Have you ever found yourself too busy or distracted while driving to conduct a routine blind spot check upon merging lanes? If so, the GMC Terrain is the vehicle for you with its new optional active crash-avoidance system. That way, rather than just simply looking and paying attention, you can rely on the car to do it for you with its high-resolution digital camera mounted just in front of the rearview mirror that detects vehicle shapes and lane markings.
Since the system is camera-based, rather than radar-based, it bases its calculations every 14 frames per second. The camera must also be unobstructed from things like mud and snow.
The new crash-avoidance system utilizes audible warning signals combined with a display mounted above the center console to inform the driver that they are departing a lane without signaling first, following another vehicle too closely, or if a collision appears imminent. If the latter is true, a red light flashes, your radio shuts off and it’s really up to you what happens next.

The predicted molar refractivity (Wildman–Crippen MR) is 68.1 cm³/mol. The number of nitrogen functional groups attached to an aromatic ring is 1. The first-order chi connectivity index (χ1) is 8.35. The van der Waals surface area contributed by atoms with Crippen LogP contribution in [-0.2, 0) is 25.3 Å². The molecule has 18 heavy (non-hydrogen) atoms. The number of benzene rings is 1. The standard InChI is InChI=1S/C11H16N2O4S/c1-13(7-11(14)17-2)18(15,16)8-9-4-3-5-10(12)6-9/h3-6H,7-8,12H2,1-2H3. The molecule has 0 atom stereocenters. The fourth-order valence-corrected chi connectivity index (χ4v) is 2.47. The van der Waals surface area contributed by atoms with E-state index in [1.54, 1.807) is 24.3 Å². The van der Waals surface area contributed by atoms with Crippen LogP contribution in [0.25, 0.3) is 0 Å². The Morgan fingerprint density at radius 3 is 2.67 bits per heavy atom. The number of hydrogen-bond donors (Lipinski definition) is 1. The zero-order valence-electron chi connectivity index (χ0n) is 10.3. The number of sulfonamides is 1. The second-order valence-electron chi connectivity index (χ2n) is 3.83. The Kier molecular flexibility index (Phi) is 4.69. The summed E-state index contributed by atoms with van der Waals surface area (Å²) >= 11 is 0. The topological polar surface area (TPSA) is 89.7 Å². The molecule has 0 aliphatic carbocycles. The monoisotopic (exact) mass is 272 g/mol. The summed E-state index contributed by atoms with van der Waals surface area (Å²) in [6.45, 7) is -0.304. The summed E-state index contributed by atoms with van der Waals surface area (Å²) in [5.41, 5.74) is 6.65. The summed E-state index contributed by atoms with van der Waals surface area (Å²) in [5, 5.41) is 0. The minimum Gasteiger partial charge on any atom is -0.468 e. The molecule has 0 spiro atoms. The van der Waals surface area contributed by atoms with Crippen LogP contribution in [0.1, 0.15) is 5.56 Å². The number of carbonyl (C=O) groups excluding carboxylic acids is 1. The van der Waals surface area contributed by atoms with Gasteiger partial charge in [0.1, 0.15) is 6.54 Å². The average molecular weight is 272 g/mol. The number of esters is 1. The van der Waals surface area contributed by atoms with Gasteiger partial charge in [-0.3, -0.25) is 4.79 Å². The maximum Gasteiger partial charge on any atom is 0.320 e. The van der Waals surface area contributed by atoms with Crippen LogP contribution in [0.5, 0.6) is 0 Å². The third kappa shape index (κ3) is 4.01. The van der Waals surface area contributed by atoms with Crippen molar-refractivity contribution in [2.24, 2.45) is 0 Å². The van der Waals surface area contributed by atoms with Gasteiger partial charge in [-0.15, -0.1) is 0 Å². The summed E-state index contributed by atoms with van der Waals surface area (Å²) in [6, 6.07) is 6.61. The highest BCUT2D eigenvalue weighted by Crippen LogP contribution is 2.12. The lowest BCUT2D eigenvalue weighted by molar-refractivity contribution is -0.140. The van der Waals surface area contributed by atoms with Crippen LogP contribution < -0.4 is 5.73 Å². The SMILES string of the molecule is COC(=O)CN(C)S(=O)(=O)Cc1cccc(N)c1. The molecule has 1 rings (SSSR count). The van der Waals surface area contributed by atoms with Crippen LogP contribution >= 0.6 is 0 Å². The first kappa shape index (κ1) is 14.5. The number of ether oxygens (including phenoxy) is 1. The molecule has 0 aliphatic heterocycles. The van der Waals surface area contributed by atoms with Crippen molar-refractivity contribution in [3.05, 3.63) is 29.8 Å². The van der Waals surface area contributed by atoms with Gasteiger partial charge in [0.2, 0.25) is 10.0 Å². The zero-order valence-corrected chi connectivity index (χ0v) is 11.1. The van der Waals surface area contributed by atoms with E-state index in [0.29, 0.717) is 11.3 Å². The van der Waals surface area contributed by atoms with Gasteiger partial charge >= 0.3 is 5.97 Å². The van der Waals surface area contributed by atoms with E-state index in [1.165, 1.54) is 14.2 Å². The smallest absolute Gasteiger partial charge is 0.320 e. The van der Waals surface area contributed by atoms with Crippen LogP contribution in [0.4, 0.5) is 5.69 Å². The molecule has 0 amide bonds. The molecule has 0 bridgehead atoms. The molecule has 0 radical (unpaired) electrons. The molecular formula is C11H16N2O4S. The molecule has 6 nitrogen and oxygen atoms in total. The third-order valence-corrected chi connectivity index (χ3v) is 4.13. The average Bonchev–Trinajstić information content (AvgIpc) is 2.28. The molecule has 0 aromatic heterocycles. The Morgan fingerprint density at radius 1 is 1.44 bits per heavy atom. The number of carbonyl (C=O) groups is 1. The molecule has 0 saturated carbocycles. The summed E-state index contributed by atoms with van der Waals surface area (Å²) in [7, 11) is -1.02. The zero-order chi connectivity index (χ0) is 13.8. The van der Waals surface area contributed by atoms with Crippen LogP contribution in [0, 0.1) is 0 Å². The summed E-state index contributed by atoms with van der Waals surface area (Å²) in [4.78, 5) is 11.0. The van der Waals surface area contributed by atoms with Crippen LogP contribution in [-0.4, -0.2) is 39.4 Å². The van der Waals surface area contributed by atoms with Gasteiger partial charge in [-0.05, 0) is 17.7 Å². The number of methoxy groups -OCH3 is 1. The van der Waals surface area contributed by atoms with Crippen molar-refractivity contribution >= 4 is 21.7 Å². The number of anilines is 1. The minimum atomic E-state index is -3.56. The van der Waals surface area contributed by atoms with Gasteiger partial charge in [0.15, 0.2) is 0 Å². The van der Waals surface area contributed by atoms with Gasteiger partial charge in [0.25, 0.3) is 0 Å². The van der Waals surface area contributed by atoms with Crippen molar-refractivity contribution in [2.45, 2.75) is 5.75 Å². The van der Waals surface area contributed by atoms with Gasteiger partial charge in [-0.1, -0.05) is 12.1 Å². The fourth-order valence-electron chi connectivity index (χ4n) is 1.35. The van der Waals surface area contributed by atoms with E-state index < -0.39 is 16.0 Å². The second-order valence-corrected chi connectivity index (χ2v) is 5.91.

The system will run for $295, or roughly the price of enrolling in a cut-rate driving education program.
The 2012 Chevrolet Equinox offers the same feature as well. And having used it, we have to say that it’s best when the audible functions are disabled. Stay tuned for more on that later.